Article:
In further support of these initiatives, Wim Elfrink, Cisco’s Executive Vice President, Industry Solutions & Chief Globalization Officer, recently kicked off the University’s first Hackathon in which, after 48 hours of non-stop effort, the nine teams involved created innovative solutions for the city, ranging from Smart Lighting to Smart Bicycle alarm systems to Smart Shop queues. He also addressed 300 eager undergraduates at the Kazan Federal University in Tatarstan on the IoE.

These popular events demonstrated again great interest by the local youth in Information and Communications Technologies (ICT) and IoE. That’s good news, because Russia will need a skilled workforce in order to take advantage of IoE’s opportunities. Our studies show that IoE can drive $273 billion of economic benefit over the next decade in Russia. The depth of engineering talent in Russia places them, as a country, in a very strong position to capitalize on this value – and quickly. If other countries want to enjoy their share of IoE’s potential, they would do well to follow Russia’s proactive, right-now example of reskilling current workers and preparing future workers for our interconnected world.

Cloudy with a Chance of Scalable Malware Protection

Cisco CWS The proven value of Software-as-a-Service (SaaS) solutions, that we all access daily from multiple devices, makes the cloud a reality, but SaaS also creates an environment in which anyone, anywhere in an organization, can be attacked at any time. Modern Networks go beyond traditional walls and include data centers, endpoints, virtual and  mobile – all linked by cloud services. To some the cloud is an attack vector while to others it’s a business enabler. Security as a Service bridges these two definitions to deliver the scale of cloud engines to address security challenges found anywhere in the Modern Network, whether physical, virtual, local or remote.

Two recent stories from our Cloud Web Security (CWS) Service , illustrate the power of the cloud to address security concerns. The first focuses on the sheer processing power we can deliver from our global data center estate, and the second covers the elastic capacity our investment in Next Generation infrastructure provides, ensuring we can turn up the dial when our customers need more bandwidth, delivered securely.

The first example goes to the heart of our latest announcement, demonstrating how the cloud can learn from one environment and quick leverage that learning to improve the security coverage of all customers.  Last week the CWS team release  CWS Premium for advanced threat protection. CWS Premium combines the two distinct services of Advanced Malware Protection (AMP) which examines file reputation, file behavioral analysis, inclusive of sandboxing and retrospective alerting of infected hosts, and Cognitive Threat Analytics (CTA), which uses machine learning to examine traffic patterns for anomalous behavior indicative of compromise. The combination of these two announcements brings enterprise-class advanced threat protection delivered from the cloud and addresses the number one request from our growing global customer base.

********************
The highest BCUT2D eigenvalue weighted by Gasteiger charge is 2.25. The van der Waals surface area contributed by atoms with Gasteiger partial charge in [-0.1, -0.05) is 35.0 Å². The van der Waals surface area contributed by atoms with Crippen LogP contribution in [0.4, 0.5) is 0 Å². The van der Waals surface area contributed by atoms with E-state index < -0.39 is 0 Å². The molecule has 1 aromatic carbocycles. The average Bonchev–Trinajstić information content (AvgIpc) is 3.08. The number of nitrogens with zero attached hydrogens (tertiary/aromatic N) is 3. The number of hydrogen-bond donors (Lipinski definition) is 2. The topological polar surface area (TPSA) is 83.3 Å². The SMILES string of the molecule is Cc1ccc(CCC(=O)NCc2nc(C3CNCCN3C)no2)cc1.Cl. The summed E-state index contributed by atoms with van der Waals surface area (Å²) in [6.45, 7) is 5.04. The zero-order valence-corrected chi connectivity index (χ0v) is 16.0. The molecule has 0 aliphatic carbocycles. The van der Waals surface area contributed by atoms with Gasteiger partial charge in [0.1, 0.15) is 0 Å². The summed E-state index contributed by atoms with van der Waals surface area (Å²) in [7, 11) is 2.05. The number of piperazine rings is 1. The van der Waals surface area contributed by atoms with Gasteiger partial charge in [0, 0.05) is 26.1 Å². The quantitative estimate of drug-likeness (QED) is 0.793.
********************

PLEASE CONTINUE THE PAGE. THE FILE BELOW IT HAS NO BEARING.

During the AMP pilot we learned something about the power of the cloud-delivered service. A beta user submitted an unknown file to the AMP sandbox, a file not known to anyone – external verification showed zero detects. What happened next showed that the file was far from benign and produced a very detailed set of reports and analysis. The high level summary goes like this: Our sandbox discovered that the file was in fact malware, and then classified the file as malicious in the AMP cloud, sending a retrospective alert to the CWS user. This enabled the user to see where the file came from, the behavior of the file over time and what other systems had been infected. Moving outside this customer, with the AMP cloud aware of the malicious nature of this file, over the next 12 hours the file was detected and removed in nine other CWS enterprise customers, without anyone having to make a decision to change policy or reconfigure existing solutions. This demonstrates the closed loop nature of our system, teaching itself and automatically projecting its new knowledge by way of protection to all of our customers – all without human intervention. If those nine customers within the first 12 hours had – at a conservative estimate – 15,000 end points each, that’s 135,000 users protected without anyone actually doing anything. Within 24 hours that number of customers was beyond 30, and the number of estimated end users at almost half a million and no one pushed a button after the original file was submitted to the cloud.